All lawyers who practice in Bangladesh must maintain the ethical standards imposed by the Bangladesh Bar Council. As an arm of the Bangladesh Bar Council, the Bangladesh Bar Council Tribunal investigates and prosecutes complaints against lawyers. For example, in Islamia Automatic Rice Mills Ltd v Bangladesh Shilpa Rin Sangstha and others 55 DLR (2003), the High Court Division observed that, if a lawyer is found to be careless in rendering legal advice in the course of his professional duty, he would be liable for negligence. In another case, namely Bangladesh Bar Council v Khawja Abdul Gani & another 50 DLR (1998), the Appellate Division found the respective lawyer liable for professional misconduct when he filed vokalatnama on behalf of the plaintiff as well as on behalf of the defendant in the same suit.
The Bar Council is empowered to constitute one or more Tribunals where complaints regarding the advocate's professional misconduct, criminal or unjust activities are adjudicated. In a recent exercise of right to information (RTI), the Daily Star has come to know that at present there are five such Tribunals. Each Tribunal consists of three persons of whom two are elected by the Council from amongst its members and the other one is a person co-opted by the Council from amongst the advocates on the roll, and the senior-most advocate amongst the members of a Tribunal functions as its Chairman.
The procedure of filing an application against the lawyer for professional misconduct is very simple. One can send a complaint to the Bar Council by email, facsimile or post outlining the details of concerns by using the complaint form. The complaints must be in writing and the document must be signed. The fee for filing a complaint is BDT 1000/. One should also supply photocopies of any papers relevant for the complaint (such as letters or cancelled cheques that relate to the problem).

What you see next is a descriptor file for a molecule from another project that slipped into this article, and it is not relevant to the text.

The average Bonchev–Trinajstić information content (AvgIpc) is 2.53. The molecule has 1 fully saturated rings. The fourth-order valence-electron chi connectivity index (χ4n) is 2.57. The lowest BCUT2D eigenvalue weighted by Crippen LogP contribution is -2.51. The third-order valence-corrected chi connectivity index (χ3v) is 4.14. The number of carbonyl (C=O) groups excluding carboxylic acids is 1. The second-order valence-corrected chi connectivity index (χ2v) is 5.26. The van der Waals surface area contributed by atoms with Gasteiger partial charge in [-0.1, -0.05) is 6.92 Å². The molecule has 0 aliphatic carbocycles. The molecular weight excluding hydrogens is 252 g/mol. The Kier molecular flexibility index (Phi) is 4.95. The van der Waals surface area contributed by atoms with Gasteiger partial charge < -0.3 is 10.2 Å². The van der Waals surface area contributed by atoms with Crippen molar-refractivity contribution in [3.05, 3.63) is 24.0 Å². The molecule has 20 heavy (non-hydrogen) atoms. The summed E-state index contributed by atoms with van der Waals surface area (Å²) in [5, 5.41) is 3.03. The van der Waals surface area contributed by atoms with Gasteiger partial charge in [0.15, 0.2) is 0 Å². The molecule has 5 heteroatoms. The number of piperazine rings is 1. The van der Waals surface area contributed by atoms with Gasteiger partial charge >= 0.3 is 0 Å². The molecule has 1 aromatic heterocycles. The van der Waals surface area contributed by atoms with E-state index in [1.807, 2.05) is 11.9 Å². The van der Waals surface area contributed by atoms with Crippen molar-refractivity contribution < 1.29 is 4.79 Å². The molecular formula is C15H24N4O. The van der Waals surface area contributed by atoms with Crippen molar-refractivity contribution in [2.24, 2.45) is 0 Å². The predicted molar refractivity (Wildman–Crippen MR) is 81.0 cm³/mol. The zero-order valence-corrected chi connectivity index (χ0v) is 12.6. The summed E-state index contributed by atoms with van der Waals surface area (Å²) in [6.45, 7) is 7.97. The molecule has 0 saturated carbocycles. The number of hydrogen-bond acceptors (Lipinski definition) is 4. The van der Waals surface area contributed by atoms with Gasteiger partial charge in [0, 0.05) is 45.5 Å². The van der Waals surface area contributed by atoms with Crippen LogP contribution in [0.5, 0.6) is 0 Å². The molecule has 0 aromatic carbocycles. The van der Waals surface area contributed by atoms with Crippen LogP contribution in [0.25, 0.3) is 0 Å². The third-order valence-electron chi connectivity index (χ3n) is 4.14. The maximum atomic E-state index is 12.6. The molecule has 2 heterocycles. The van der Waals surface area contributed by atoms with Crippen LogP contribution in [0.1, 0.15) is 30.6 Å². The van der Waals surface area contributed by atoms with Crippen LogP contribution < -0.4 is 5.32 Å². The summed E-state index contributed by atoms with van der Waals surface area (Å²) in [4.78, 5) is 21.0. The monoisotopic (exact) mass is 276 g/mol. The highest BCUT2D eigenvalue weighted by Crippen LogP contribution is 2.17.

Upon receipt of a complaint made to it by any Court or by other person that any advocate has been accused of misconduct, the Bar Council prima facie scrutinises the case. After primary scrutiny, the Bar Council may reject the complaint. However, if it does not summarily reject the complaint, it shall refer the case for disposal to a Tribunal. The Council may also of its own motion refer any case in which it has reason to believe that any such advocate has been so guilty. After that, upon completion of enquiry, the Tribunal may either dismiss the complaint or, where reference to the Tribunal was made at the motion of the Bar Council, direct that the proceedings be filed; or it may make an order imposing penalty. If an advocate is found guilty of professional or other misconduct, he may be reprimanded, suspended or removed from practice. The Daily Star has come to know from the Bangladesh Bar Council that in the last four years, from 2014 to 2018, 378 complaints were made and 250 of them have been disposed till date.
Where the Tribunal makes an order for the suspension of an advocate from practice, it shall specify the period of suspension, and for that period the advocate shall be debarred from practising in any court or before any authority or person in Bangladesh. In the 250 complaints lodged in between 2014 to 2018, fifteen lawyers have been penalised with suspension for limited/ permanent time period. Among these, nine have lost their license forever and 6 of them have lost it for a limited period of time. It is to be noted that there is no provision for appeal in the Bar Council Tribunal.
However, the Tribunal may, of its own motion or on application made to it in this behalf, review any order passed and maintain, vary or rescind the same, as it thinks fit. Moreover, if any person is aggrieved by an order of a Tribunal, he may, within ninety days from the date of the communication of the order to him, prefer an appeal to the High Court Division (HCD) of the Supreme Court. Every such appeal shall be heard by a Division Bench of the HCD which may pass such order thereon as it deems fit and the order of the HCD shall be final. However, the HCD may, for sufficient cause, direct the stay of such order on such terms and conditions as it may deem fit. For example, in the Khawja Abdul Gani Case, the HCD substituted the punishment of reprimand in place of debarring the lawyer for 5 years as in fact no harm was done to the lawyer himself.
Prepared BY Law Desk.